8.4% had ICI.
59% (16) of those with intra-cranial injury had GCS 15 and no focal neurology - 1 of whom required neurosurgery. 6 of these asymptomatic children were < 1 year (5/6 had scalp haematoma).
410 children originally identified as 'non-trivial'. Selective and incomplete data collection on subgroup. Not restricted to mild trauma.
Greenes DS, Schutzman SA.
608 infants < 2 years. (11.2 +/- 6.8 months, 57% male)Prospective (selected CT scan).Imaging15.9% of those scanned had intra-cranial injury - 77% of whom had skull fracture.
27.7% of those imaged had skull fracture diagnosed - 26.1% of whom had intra-cranial injury.
2.1% of those who were CT scanned had evacuation of haematoma.
Only 31% had head CT, with a further 20% having skull x-ray only. GCS not formally used.
DispositionNo deaths
Wang MY et al,
157 children with 'field'/paramedic GCS (or infant CS) of 13-14 = 15 years transported by ambulance to a trauma center over twelve month period.Prospective, multicenter.Head CT results27.4% had abnormal CT.
19.1% with intra-cranial haemorrhage - 53% of whom had no fracture.
18.5% had skull fractures - 48% of whom had intra-cranial haematoma
3.2% had evacuation of intra-cranial haematoma.
Data not available for 52 additional patients who fitted inclusion criteria but were not transported to the trauma center. No plain radiology.
DispositionNo deaths


Seven prospective papers were found. No consistent evidence exists to show that the presence or absence of skull fracture reliably predicts ICI. There is a suggestion that older children with skull fracture may have higher risk for ICI. Computerised tomography was used to show isolated ICI (i.e. no fracture seen), in 4-15% of children with mild head injury (GCS=13). The significance of ICI in this group remains unclear, 1-3% have neurosurgery implying that missed ICI from mild head injury can occasionally have severe consequences.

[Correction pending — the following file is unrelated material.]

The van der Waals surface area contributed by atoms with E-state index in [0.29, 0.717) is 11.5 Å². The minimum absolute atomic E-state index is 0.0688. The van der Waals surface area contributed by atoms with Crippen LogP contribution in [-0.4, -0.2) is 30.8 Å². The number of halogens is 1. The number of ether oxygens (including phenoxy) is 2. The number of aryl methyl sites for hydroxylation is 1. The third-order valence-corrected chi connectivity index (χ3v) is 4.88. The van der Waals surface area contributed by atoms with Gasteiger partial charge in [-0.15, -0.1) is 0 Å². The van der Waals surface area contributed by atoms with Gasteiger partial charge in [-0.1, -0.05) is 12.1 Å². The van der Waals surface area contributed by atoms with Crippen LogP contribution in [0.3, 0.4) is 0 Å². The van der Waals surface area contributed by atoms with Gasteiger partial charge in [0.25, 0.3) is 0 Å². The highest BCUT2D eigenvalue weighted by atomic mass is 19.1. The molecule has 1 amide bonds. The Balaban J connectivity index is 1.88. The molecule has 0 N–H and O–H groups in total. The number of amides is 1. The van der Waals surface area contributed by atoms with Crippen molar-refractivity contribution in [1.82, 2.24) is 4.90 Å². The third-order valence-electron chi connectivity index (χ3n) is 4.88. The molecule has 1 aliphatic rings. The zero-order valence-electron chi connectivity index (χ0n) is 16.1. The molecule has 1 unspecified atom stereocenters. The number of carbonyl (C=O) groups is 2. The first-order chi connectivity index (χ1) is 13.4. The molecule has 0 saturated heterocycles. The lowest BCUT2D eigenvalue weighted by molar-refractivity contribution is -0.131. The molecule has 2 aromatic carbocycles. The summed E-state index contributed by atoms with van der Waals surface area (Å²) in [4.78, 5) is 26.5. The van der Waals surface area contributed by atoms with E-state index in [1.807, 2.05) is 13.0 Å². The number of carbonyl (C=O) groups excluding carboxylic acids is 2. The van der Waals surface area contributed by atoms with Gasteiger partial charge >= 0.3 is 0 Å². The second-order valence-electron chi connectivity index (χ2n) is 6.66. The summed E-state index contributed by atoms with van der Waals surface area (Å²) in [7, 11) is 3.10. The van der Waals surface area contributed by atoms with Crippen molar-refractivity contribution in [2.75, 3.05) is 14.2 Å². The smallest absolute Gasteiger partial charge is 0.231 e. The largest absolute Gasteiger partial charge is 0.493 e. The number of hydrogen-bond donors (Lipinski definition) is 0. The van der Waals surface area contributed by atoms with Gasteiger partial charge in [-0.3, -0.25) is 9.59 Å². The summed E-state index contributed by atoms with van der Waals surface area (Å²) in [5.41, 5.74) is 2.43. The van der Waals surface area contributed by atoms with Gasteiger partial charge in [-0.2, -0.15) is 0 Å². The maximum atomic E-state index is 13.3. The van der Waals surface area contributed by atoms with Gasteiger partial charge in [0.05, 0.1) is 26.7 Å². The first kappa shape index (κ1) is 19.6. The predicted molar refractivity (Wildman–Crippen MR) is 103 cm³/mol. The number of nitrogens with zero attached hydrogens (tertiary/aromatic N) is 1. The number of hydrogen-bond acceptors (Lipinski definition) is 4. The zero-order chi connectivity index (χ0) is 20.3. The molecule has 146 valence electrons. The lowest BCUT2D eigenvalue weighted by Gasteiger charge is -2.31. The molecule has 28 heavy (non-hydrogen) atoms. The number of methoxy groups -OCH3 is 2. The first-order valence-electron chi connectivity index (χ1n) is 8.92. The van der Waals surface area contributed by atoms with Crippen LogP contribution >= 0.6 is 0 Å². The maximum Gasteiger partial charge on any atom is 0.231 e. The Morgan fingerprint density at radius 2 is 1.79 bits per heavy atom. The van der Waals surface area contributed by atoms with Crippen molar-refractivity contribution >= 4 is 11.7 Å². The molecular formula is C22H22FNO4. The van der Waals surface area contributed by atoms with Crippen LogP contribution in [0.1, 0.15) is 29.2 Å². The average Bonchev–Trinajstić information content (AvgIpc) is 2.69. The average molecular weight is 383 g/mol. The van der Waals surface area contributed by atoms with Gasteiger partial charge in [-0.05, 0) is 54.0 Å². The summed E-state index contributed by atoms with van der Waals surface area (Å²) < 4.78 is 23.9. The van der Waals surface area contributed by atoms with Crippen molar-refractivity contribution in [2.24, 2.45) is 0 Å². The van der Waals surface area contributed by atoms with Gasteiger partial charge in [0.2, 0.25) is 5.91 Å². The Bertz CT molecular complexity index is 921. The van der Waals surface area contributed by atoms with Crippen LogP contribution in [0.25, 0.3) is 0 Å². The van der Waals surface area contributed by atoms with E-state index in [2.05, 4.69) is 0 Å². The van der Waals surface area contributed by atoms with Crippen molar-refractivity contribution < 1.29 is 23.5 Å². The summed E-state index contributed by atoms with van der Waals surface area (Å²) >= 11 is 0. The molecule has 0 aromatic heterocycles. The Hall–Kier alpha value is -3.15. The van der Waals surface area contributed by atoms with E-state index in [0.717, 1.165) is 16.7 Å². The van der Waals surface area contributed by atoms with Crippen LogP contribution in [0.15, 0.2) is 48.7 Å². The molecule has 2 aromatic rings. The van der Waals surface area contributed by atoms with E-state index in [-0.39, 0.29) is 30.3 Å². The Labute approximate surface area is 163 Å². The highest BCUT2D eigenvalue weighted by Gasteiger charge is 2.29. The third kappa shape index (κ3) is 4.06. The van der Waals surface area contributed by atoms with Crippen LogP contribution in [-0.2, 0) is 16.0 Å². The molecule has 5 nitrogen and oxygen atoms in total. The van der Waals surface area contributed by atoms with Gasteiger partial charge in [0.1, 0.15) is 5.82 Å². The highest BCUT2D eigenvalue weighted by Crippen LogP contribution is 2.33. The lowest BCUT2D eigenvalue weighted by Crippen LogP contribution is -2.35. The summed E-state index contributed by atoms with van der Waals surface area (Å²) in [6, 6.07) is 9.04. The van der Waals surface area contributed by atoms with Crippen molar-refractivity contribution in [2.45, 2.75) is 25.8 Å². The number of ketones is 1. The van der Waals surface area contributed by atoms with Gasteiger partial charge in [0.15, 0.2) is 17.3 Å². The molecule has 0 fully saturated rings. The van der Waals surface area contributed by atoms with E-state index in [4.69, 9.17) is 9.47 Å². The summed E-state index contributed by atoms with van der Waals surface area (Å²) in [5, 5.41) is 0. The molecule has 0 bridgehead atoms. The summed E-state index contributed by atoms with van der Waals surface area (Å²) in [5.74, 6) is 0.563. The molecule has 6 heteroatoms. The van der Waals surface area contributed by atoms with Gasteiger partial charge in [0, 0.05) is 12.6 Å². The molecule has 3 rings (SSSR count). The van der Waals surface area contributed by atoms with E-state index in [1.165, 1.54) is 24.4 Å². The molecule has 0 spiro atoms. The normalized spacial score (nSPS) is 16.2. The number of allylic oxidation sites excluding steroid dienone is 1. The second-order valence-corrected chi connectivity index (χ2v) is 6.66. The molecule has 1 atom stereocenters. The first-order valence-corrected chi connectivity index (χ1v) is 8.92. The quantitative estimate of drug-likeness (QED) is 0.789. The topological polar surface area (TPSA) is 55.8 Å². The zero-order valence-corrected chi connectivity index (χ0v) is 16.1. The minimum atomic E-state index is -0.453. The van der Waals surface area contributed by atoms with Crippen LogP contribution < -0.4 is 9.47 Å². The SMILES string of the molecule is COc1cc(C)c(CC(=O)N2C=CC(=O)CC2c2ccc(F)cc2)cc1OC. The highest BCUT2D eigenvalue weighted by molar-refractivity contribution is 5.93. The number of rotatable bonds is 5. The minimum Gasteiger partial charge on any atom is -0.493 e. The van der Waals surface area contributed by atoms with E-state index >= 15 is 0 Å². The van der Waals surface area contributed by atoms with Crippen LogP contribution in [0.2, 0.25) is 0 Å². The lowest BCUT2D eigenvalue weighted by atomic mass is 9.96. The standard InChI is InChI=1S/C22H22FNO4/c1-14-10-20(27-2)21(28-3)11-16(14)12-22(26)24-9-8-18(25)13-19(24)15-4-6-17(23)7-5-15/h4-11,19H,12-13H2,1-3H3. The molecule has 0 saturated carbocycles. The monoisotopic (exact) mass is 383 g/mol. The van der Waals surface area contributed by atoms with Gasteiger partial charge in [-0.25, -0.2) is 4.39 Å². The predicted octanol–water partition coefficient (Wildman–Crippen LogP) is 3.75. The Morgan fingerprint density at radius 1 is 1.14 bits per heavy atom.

Clinical Bottom Line

The absence of skull fracture does not predict absence of intra-cranial injury as seen on computerised tomography. Computerised tomography is therefore the imaging modality of choice if intra-cranial injury is to be excluded in children with mild head injury.


  1. Chan KH, Mann KS, Yue CP et al. The significance of skull fracture in acute traumatic intracranial hematomas in adolescents: a prospective study. J of Neurosurg 1990;72(2):189-194.
  2. Levi L, Guilburd JN, Linn S et al. The association between skull fracture, intracranial pathology and outcome in pediatric head injury. Brit J Neurosurgery 1991;5(6):617-625.
  3. Dietrich AM, Bowman MJ, Ginn-Pease ME, et al. Pediatric head injuries:can clinical factors reliably predict an abnormality on computed tomography? Annals of Emergency Medicine. 1993;22(10):1535-40.
  4. Lloyd DA, Carty H, Patterson M et al. Predictive value of skull radiography for intracranial injury in children with blunt head injury. Lancet. 1997;349(9055):821-4.
  5. Quayle KS, Jaffe DM, Kuppermann N, et al. Diagnostic testing for acute head injury in children: when are head computed tomography and skull radiographs indicated? Pediatrics. 1997;99(5):E11.
  6. Greenes DS, Schutzman SA. Clinical indicators of intracranial injury in head-injured infants. Pediatrics. 1999;104(4 Pt-1):861-867.
  7. Wang MY, Griffith P, Sterling J, et al. A prospective population-based study of pediatric trauma patients with mild alterations in consciousness (Glasgow coma scale of 13-14). Neurosurgery. 2000; 46(5):1093-99.